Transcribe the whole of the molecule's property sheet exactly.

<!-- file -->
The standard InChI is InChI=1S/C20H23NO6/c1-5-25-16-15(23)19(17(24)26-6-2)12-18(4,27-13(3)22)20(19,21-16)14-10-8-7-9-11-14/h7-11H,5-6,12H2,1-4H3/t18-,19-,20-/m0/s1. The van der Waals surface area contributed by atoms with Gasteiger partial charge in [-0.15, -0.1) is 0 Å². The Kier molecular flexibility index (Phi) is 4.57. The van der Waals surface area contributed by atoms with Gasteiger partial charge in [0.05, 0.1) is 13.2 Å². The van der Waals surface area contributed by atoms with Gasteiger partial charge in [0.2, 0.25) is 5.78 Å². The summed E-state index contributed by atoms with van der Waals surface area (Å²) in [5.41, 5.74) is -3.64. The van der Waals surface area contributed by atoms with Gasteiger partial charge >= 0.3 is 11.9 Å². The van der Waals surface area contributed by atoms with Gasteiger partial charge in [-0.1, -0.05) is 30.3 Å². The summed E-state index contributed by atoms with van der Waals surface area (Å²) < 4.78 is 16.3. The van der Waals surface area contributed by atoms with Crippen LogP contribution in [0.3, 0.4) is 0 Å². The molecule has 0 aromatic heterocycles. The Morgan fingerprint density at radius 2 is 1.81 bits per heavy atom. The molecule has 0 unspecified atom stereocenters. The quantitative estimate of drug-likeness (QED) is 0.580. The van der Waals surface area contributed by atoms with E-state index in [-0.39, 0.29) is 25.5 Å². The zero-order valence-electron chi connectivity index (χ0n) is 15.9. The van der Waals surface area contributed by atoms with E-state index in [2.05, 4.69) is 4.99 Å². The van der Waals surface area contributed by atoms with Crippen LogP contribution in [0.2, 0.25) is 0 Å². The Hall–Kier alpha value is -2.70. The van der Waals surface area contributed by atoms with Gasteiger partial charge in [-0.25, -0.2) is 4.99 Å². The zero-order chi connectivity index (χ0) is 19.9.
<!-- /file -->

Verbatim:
The standard InChI is InChI=1S/C20H23NO6/c1-5-25-16-15(23)19(17(24)26-6-2)12-18(4,27-13(3)22)20(19,21-16)14-10-8-7-9-11-14/h7-11H,5-6,12H2,1-4H3/t18-,19-,20-/m0/s1. The van der Waals surface area contributed by atoms with Gasteiger partial charge in [-0.15, -0.1) is 0 Å². The Kier molecular flexibility index (Phi) is 4.57. The van der Waals surface area contributed by atoms with Gasteiger partial charge in [0.05, 0.1) is 13.2 Å². The van der Waals surface area contributed by atoms with Gasteiger partial charge in [0.2, 0.25) is 5.78 Å². The summed E-state index contributed by atoms with van der Waals surface area (Å²) in [5.41, 5.74) is -3.64. The van der Waals surface area contributed by atoms with Gasteiger partial charge >= 0.3 is 11.9 Å². The van der Waals surface area contributed by atoms with Gasteiger partial charge in [-0.1, -0.05) is 30.3 Å². The summed E-state index contributed by atoms with van der Waals surface area (Å²) < 4.78 is 16.3. The van der Waals surface area contributed by atoms with Crippen LogP contribution in [0.3, 0.4) is 0 Å². The molecule has 0 aromatic heterocycles. The Morgan fingerprint density at radius 2 is 1.81 bits per heavy atom. The molecule has 0 unspecified atom stereocenters. The quantitative estimate of drug-likeness (QED) is 0.580. The van der Waals surface area contributed by atoms with E-state index in [-0.39, 0.29) is 25.5 Å². The zero-order valence-electron chi connectivity index (χ0n) is 15.9. The van der Waals surface area contributed by atoms with E-state index in [2.05, 4.69) is 4.99 Å². The van der Waals surface area contributed by atoms with Crippen LogP contribution in [0.2, 0.25) is 0 Å². The Hall–Kier alpha value is -2.70. The van der Waals surface area contributed by atoms with Gasteiger partial charge in [-0.25, -0.2) is 4.99 Å². The zero-order chi connectivity index (χ0) is 19.9.